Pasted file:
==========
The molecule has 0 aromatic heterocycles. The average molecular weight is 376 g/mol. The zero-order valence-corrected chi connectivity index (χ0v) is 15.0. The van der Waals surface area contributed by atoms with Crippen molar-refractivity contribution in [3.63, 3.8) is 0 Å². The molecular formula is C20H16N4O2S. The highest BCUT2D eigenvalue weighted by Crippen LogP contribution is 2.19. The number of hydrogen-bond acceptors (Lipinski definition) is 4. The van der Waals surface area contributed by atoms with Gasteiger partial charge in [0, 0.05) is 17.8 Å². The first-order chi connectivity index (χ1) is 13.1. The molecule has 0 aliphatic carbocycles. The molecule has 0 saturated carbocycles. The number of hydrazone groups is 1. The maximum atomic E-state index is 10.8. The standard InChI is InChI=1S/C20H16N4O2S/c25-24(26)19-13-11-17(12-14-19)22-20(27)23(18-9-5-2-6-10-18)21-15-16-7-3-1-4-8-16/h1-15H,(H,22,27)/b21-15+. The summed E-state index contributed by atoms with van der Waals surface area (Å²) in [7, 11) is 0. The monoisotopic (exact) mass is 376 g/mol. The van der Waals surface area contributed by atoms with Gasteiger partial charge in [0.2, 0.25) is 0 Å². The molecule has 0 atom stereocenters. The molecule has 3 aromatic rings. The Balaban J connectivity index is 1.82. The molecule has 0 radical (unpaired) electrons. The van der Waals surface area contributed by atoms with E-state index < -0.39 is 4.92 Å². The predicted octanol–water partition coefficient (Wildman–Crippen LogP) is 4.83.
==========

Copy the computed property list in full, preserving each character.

The molecule has 0 aromatic heterocycles. The average molecular weight is 376 g/mol. The zero-order valence-corrected chi connectivity index (χ0v) is 15.0. The van der Waals surface area contributed by atoms with Crippen molar-refractivity contribution in [3.63, 3.8) is 0 Å². The molecular formula is C20H16N4O2S. The highest BCUT2D eigenvalue weighted by Crippen LogP contribution is 2.19. The number of hydrogen-bond acceptors (Lipinski definition) is 4. The van der Waals surface area contributed by atoms with Gasteiger partial charge in [0, 0.05) is 17.8 Å². The first-order chi connectivity index (χ1) is 13.1. The molecule has 0 aliphatic carbocycles. The molecule has 0 saturated carbocycles. The number of hydrazone groups is 1. The maximum atomic E-state index is 10.8. The standard InChI is InChI=1S/C20H16N4O2S/c25-24(26)19-13-11-17(12-14-19)22-20(27)23(18-9-5-2-6-10-18)21-15-16-7-3-1-4-8-16/h1-15H,(H,22,27)/b21-15+. The summed E-state index contributed by atoms with van der Waals surface area (Å²) in [7, 11) is 0. The monoisotopic (exact) mass is 376 g/mol. The van der Waals surface area contributed by atoms with Gasteiger partial charge in [0.2, 0.25) is 0 Å². The molecule has 0 atom stereocenters. The molecule has 3 aromatic rings. The Balaban J connectivity index is 1.82. The molecule has 0 radical (unpaired) electrons. The van der Waals surface area contributed by atoms with E-state index < -0.39 is 4.92 Å². The predicted octanol–water partition coefficient (Wildman–Crippen LogP) is 4.83.